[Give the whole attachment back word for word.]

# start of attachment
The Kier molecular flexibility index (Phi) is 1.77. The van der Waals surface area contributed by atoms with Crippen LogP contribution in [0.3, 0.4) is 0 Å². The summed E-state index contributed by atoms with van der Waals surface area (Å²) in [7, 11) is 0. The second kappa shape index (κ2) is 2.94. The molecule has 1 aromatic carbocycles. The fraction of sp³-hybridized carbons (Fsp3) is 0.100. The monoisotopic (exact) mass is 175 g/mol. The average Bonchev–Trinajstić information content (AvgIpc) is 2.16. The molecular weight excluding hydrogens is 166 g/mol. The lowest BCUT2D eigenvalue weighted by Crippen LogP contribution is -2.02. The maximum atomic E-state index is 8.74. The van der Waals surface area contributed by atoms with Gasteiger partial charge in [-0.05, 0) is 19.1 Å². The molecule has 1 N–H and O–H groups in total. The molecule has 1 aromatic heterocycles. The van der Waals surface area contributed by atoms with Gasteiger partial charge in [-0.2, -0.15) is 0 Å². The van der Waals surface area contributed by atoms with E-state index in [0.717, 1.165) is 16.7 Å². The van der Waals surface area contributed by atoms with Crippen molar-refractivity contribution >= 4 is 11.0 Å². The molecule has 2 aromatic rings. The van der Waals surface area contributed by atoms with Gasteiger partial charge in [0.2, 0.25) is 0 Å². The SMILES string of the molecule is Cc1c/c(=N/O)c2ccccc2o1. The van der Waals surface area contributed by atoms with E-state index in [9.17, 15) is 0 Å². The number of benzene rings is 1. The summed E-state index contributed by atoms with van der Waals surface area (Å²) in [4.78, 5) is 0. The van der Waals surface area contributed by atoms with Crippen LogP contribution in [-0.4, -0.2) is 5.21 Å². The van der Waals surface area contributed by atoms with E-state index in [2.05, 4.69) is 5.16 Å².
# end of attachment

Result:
The Kier molecular flexibility index (Phi) is 1.77. The van der Waals surface area contributed by atoms with Crippen LogP contribution in [0.3, 0.4) is 0 Å². The summed E-state index contributed by atoms with van der Waals surface area (Å²) in [7, 11) is 0. The second kappa shape index (κ2) is 2.94. The molecule has 1 aromatic carbocycles. The fraction of sp³-hybridized carbons (Fsp3) is 0.100. The monoisotopic (exact) mass is 175 g/mol. The average Bonchev–Trinajstić information content (AvgIpc) is 2.16. The molecular weight excluding hydrogens is 166 g/mol. The lowest BCUT2D eigenvalue weighted by Crippen LogP contribution is -2.02. The maximum atomic E-state index is 8.74. The van der Waals surface area contributed by atoms with Gasteiger partial charge in [-0.05, 0) is 19.1 Å². The molecule has 1 N–H and O–H groups in total. The molecule has 1 aromatic heterocycles. The van der Waals surface area contributed by atoms with Gasteiger partial charge in [-0.2, -0.15) is 0 Å². The van der Waals surface area contributed by atoms with E-state index in [0.717, 1.165) is 16.7 Å². The van der Waals surface area contributed by atoms with Crippen molar-refractivity contribution >= 4 is 11.0 Å². The molecule has 2 aromatic rings. The van der Waals surface area contributed by atoms with Gasteiger partial charge in [0.2, 0.25) is 0 Å². The SMILES string of the molecule is Cc1c/c(=N/O)c2ccccc2o1. The van der Waals surface area contributed by atoms with E-state index in [9.17, 15) is 0 Å². The number of benzene rings is 1. The summed E-state index contributed by atoms with van der Waals surface area (Å²) in [4.78, 5) is 0. The van der Waals surface area contributed by atoms with Crippen LogP contribution in [-0.4, -0.2) is 5.21 Å². The van der Waals surface area contributed by atoms with E-state index in [2.05, 4.69) is 5.16 Å².